The Difference Between a Misdemeanor and Felony

felony vs. misdemeanorMisdemeanors are the most common type of crime, and they are less serious than a felony. Generally misdemeanors are punishable by fines paid to the court and/or less than one year in a county jail. Unlike felonies, in many jurisdictions a defendant is not entitled to a court-appointed lawyer if they cannot afford their own legal counsel.

Traffic violations tend to be the most common type of misdemeanor and usually do not result in arrest, but instead a traffic ticket is issued and the defendant can either pay the fine and plead guilty, arrange a plea agreement with the court by using a traffic lawyer, or attend court on their own behalf. More serious traffic offenses, such as DWI may still be a misdemeanor, but the suspect will usually be arrested.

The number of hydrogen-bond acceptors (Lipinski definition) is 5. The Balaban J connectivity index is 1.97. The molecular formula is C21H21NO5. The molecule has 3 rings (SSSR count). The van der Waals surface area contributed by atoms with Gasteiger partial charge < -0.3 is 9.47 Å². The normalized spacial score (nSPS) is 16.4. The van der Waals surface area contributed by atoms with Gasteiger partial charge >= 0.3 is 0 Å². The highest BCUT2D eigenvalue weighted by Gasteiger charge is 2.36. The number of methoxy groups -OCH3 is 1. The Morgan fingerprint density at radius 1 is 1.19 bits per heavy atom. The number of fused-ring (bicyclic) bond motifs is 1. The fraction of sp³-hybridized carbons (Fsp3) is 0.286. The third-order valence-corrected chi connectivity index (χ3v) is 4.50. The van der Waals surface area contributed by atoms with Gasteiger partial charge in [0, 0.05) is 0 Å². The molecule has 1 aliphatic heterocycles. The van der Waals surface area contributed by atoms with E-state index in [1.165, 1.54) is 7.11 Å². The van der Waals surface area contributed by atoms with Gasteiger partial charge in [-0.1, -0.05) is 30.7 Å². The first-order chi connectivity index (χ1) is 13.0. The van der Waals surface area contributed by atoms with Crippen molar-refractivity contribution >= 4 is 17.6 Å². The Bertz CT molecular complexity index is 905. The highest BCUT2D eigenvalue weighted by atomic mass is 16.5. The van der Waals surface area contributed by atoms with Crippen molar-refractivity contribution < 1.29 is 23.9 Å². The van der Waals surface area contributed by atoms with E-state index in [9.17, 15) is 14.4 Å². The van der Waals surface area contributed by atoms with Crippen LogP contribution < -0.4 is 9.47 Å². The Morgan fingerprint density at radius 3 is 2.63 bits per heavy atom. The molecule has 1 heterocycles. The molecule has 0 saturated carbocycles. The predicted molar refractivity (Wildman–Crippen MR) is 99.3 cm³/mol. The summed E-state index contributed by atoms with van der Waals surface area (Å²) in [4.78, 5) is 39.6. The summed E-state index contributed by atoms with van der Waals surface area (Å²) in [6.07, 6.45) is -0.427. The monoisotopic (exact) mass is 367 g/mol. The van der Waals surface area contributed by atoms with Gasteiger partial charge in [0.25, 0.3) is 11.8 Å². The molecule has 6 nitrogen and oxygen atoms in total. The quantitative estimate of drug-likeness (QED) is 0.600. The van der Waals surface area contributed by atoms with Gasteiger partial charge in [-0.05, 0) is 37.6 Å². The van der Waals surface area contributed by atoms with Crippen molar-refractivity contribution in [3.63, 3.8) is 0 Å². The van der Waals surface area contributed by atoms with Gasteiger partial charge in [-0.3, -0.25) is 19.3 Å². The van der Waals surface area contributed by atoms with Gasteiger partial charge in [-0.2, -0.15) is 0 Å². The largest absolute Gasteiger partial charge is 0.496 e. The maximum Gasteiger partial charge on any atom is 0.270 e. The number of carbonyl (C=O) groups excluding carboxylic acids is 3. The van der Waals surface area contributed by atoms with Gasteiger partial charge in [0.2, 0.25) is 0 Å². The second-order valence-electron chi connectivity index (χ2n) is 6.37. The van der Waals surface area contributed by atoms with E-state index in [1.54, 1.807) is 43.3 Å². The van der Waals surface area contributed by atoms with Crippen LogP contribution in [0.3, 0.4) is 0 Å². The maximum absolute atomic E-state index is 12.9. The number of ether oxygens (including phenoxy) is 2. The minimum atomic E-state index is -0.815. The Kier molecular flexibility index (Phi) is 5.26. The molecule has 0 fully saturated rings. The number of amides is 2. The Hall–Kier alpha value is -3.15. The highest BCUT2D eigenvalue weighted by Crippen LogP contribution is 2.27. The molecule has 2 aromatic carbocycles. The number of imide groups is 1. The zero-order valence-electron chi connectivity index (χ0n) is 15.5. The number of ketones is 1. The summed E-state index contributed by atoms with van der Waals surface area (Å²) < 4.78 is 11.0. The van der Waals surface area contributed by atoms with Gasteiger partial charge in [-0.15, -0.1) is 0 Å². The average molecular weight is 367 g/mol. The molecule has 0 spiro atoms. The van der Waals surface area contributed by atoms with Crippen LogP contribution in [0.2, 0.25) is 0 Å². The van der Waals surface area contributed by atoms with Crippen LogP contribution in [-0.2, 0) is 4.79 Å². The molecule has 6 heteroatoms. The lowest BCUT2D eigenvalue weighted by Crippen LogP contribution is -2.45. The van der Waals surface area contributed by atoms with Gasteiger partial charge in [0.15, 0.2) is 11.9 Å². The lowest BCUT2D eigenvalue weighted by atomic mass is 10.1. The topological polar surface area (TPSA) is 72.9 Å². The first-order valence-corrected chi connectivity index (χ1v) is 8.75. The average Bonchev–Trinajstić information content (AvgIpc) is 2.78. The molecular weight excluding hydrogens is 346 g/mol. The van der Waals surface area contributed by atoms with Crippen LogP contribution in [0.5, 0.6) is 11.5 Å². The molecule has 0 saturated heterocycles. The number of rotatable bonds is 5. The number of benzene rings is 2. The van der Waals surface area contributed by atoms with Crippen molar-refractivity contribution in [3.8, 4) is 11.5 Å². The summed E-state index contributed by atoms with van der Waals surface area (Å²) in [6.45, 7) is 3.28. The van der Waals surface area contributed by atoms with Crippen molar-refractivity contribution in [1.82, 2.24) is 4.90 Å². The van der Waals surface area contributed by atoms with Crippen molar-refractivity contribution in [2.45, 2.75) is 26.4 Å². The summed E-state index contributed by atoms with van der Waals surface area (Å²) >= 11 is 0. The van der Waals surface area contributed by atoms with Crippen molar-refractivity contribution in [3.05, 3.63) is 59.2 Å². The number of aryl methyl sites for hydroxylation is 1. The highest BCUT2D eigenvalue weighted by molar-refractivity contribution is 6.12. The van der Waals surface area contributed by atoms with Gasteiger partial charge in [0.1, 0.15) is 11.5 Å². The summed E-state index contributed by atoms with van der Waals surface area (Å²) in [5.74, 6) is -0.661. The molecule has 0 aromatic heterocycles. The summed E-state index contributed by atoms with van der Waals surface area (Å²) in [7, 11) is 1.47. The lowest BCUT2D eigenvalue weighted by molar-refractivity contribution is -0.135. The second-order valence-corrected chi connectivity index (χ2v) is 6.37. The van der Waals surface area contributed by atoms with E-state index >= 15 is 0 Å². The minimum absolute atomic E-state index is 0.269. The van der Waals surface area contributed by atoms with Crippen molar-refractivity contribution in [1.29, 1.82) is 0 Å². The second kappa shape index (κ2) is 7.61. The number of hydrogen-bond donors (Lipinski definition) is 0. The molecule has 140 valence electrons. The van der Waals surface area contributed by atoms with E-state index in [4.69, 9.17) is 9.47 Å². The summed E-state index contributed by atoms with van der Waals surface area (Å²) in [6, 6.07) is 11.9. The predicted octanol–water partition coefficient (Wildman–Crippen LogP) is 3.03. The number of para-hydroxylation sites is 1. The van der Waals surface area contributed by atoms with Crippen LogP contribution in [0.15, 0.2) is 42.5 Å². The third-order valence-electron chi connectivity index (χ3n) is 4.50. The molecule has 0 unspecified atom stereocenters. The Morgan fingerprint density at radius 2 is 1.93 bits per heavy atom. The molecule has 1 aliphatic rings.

Felonies are more serious than misdemeanors. A felony is generally punished by more than one year in prison, and certain felonies, such as murder can be punished by the death penalty. A person charged with a felony will have the right to a court-appointed attorney if they cannot afford their own legal counsel. If someone is charged with a felony it is generally recommended that they hire a lawyer for their case.

Criminal defendants and witnesses can have their testimony ignored by the court in certain jurisdictions if they have a prior conviction for a felony.

Being found guilty of a felony can cause a person to lose their right to vote, serve in a jury or gain employment at many places. Felons may also lose their right to own firearms or join the military. Misdemeanors usually do not carry any of these consequences, although certain companies may not hire someone with some types of misdemeanors such as a DWI or many traffic tickets for a commercial truck driver.